The Soloist

Felicia Washington Mauney blazes her own trail

Published in 2008 North Carolina Super Lawyers — February 2008

Felicia Washington Mauney has never been afraid to go it alone.

As a teenager, she decided she wanted to leave her eastern North Carolina hometown of Kenansville to attend the prestigious North Carolina School of Science & Mathematics in Durham. But, even though she was at the top of her class, she was passed over for her school’s nomination in favor of two boys. “I thought they had made a mistake,” says Washington Mauney, 43, matter-of-factly, from her 45th-floor office in downtown Charlotte. “My parents always gave me that support and confidence that if I wanted to do it, I could. I was raised to move to the beat of my own drum.”

So Washington Mauney nominated herself. Two years later, in 1983, she was part of Science & Math’s second graduating class, heading for college at the University of North Carolina at Chapel Hill. “I’ve always been comfortable being the solo whatever-it-was,” she says.

When she joined Kennedy Covington fresh out of the University of Virginia School of Law in 1990, Washington Mauney was the firm’s only black attorney. Seven years later, she became the first black woman to make partner at a large North Carolina law firm. “In that way, this firm made history,” says Washington Mauney, who now serves as chair of Kennedy Covington’s diversity committee and does similar work with the American Bar Association. “I’m proud of the fact that we try to be intentional about making sure we’re inclusive.”

As a young litigation associate in the early 1990s, Washington Mauney developed a niche in employment and immigration law. She saw that her firm was farming out work for clients employing foreign nationals and thought, “‘I can do that,’” she says.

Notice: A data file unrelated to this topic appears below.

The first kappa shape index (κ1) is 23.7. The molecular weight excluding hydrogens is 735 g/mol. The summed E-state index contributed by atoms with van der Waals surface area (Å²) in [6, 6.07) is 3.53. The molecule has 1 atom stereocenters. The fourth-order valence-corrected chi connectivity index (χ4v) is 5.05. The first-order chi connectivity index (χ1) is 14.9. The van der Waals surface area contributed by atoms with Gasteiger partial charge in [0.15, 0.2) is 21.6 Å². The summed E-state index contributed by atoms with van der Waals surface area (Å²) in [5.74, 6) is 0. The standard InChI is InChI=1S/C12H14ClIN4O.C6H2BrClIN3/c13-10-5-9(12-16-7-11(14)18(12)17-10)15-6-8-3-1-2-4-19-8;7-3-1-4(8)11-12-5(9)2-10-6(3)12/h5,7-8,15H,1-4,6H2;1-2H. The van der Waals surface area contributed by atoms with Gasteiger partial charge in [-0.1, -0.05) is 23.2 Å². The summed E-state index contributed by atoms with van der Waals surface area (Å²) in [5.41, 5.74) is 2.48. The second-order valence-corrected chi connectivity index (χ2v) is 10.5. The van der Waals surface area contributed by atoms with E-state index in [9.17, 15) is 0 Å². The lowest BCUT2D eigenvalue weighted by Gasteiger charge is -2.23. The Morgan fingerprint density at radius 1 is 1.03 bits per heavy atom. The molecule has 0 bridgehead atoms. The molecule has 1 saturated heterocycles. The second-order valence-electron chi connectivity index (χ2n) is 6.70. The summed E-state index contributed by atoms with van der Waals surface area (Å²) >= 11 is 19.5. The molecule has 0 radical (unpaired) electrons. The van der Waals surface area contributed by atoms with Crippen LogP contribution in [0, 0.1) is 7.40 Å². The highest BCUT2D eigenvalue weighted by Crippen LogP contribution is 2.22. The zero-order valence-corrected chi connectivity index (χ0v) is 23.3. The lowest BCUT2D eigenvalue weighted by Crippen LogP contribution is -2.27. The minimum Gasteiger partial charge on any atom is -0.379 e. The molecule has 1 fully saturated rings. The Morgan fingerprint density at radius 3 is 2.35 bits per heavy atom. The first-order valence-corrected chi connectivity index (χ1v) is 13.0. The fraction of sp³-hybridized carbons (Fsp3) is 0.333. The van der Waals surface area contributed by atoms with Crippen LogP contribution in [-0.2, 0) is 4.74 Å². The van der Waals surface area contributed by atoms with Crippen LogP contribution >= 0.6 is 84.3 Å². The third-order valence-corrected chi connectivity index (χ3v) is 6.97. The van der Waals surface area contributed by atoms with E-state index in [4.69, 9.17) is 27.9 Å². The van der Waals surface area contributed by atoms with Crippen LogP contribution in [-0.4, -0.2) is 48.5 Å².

So she set out on a course of self-study, attending seminars and reading up on immigration and employment issues. That expertise has been a boon for both her firm and her career as the field has exploded. Employers increasingly need guidance in navigating the Americans with Disabilities and the Family and Medical Leave Acts, as well as understanding a wave of post-9/11 immigration issues.

Much of her work now involves counseling clients on rapid changes in immigration law and the way it’s administered. For example, tightened caps on the number of visas the government awards to foreign workers in “specialty occupations” make it crucial for her clients in engineering, manufacturing and medicine—many of whom rely on the expertise of foreign nationals—to get their visa applications in early.

Attorney Frank Emory of Hunton & Williams in Charlotte, who had once been the only black attorney at a large law firm, was an early mentor. “Her situation looked a lot like mine, and I wanted her to succeed,” says Emory. “And when I met her it was obvious to me that she would. She was bright and savvy, and she has a quiet confidence about her that inspires the trust of her colleagues and, most importantly, clients.”

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